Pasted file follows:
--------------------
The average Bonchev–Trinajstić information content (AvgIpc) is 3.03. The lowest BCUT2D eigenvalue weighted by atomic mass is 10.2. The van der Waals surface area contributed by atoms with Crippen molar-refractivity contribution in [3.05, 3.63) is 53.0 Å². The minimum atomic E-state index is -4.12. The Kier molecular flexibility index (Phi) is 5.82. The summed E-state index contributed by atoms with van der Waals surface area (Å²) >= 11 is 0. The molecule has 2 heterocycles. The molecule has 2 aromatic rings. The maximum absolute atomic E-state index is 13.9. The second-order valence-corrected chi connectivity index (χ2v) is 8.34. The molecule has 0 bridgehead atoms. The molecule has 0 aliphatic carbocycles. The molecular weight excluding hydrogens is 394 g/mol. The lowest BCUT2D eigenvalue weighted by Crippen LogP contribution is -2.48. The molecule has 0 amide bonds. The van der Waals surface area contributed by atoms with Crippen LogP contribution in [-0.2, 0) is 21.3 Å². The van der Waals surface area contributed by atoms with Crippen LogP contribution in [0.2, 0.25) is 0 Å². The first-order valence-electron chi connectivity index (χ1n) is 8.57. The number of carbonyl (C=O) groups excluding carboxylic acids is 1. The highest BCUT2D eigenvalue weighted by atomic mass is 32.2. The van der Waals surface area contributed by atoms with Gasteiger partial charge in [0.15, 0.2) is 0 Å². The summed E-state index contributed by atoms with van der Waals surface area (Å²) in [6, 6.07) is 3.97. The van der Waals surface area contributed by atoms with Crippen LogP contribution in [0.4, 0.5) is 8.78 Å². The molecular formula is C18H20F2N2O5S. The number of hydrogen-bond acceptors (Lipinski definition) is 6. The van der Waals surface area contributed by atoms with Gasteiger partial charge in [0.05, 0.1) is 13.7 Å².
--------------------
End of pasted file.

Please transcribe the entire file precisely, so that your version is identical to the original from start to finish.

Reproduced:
The average Bonchev–Trinajstić information content (AvgIpc) is 3.03. The lowest BCUT2D eigenvalue weighted by atomic mass is 10.2. The van der Waals surface area contributed by atoms with Crippen molar-refractivity contribution in [3.05, 3.63) is 53.0 Å². The minimum atomic E-state index is -4.12. The Kier molecular flexibility index (Phi) is 5.82. The summed E-state index contributed by atoms with van der Waals surface area (Å²) >= 11 is 0. The molecule has 2 heterocycles. The molecule has 2 aromatic rings. The maximum absolute atomic E-state index is 13.9. The second-order valence-corrected chi connectivity index (χ2v) is 8.34. The molecule has 0 bridgehead atoms. The molecule has 0 aliphatic carbocycles. The molecular weight excluding hydrogens is 394 g/mol. The lowest BCUT2D eigenvalue weighted by Crippen LogP contribution is -2.48. The molecule has 0 amide bonds. The van der Waals surface area contributed by atoms with Crippen LogP contribution in [-0.2, 0) is 21.3 Å². The van der Waals surface area contributed by atoms with Crippen LogP contribution in [0.2, 0.25) is 0 Å². The first-order valence-electron chi connectivity index (χ1n) is 8.57. The number of carbonyl (C=O) groups excluding carboxylic acids is 1. The highest BCUT2D eigenvalue weighted by atomic mass is 32.2. The van der Waals surface area contributed by atoms with Gasteiger partial charge in [0.15, 0.2) is 0 Å². The summed E-state index contributed by atoms with van der Waals surface area (Å²) in [6, 6.07) is 3.97. The van der Waals surface area contributed by atoms with Crippen LogP contribution in [0.4, 0.5) is 8.78 Å². The molecular formula is C18H20F2N2O5S. The number of hydrogen-bond acceptors (Lipinski definition) is 6. The van der Waals surface area contributed by atoms with Gasteiger partial charge in [0.05, 0.1) is 13.7 Å².